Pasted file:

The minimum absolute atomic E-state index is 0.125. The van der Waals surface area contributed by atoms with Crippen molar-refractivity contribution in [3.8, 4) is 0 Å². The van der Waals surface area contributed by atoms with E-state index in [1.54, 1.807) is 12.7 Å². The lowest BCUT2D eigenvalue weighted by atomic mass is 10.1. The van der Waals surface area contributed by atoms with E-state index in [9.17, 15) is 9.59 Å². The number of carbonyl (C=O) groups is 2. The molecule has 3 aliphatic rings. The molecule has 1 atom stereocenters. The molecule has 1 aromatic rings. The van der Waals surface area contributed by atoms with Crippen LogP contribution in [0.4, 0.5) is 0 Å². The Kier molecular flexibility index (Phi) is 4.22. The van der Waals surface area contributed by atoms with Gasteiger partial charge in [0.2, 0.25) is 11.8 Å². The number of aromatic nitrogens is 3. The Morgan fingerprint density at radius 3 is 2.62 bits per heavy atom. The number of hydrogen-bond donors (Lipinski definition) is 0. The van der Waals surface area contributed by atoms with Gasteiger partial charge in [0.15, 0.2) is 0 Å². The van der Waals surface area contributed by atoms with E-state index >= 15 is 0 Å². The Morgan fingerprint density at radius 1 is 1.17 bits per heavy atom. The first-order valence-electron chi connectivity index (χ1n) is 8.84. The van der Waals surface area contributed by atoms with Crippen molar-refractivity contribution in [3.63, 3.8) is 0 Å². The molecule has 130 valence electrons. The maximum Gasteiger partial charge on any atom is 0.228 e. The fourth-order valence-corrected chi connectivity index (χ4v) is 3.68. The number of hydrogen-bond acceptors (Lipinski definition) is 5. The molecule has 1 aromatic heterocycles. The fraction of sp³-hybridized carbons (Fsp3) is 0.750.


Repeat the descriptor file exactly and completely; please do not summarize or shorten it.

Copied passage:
The minimum absolute atomic E-state index is 0.125. The van der Waals surface area contributed by atoms with Crippen molar-refractivity contribution in [3.8, 4) is 0 Å². The van der Waals surface area contributed by atoms with E-state index in [1.54, 1.807) is 12.7 Å². The lowest BCUT2D eigenvalue weighted by atomic mass is 10.1. The van der Waals surface area contributed by atoms with E-state index in [9.17, 15) is 9.59 Å². The number of carbonyl (C=O) groups is 2. The molecule has 3 aliphatic rings. The molecule has 1 atom stereocenters. The molecule has 1 aromatic rings. The van der Waals surface area contributed by atoms with Crippen LogP contribution in [0.4, 0.5) is 0 Å². The Kier molecular flexibility index (Phi) is 4.22. The van der Waals surface area contributed by atoms with Gasteiger partial charge in [0.2, 0.25) is 11.8 Å². The number of aromatic nitrogens is 3. The Morgan fingerprint density at radius 3 is 2.62 bits per heavy atom. The number of hydrogen-bond donors (Lipinski definition) is 0. The van der Waals surface area contributed by atoms with Gasteiger partial charge in [0.15, 0.2) is 0 Å². The van der Waals surface area contributed by atoms with E-state index >= 15 is 0 Å². The Morgan fingerprint density at radius 1 is 1.17 bits per heavy atom. The first-order valence-electron chi connectivity index (χ1n) is 8.84. The van der Waals surface area contributed by atoms with Crippen molar-refractivity contribution in [3.63, 3.8) is 0 Å². The molecule has 130 valence electrons. The maximum Gasteiger partial charge on any atom is 0.228 e. The fourth-order valence-corrected chi connectivity index (χ4v) is 3.68. The number of hydrogen-bond acceptors (Lipinski definition) is 5. The molecule has 1 aromatic heterocycles. The fraction of sp³-hybridized carbons (Fsp3) is 0.750.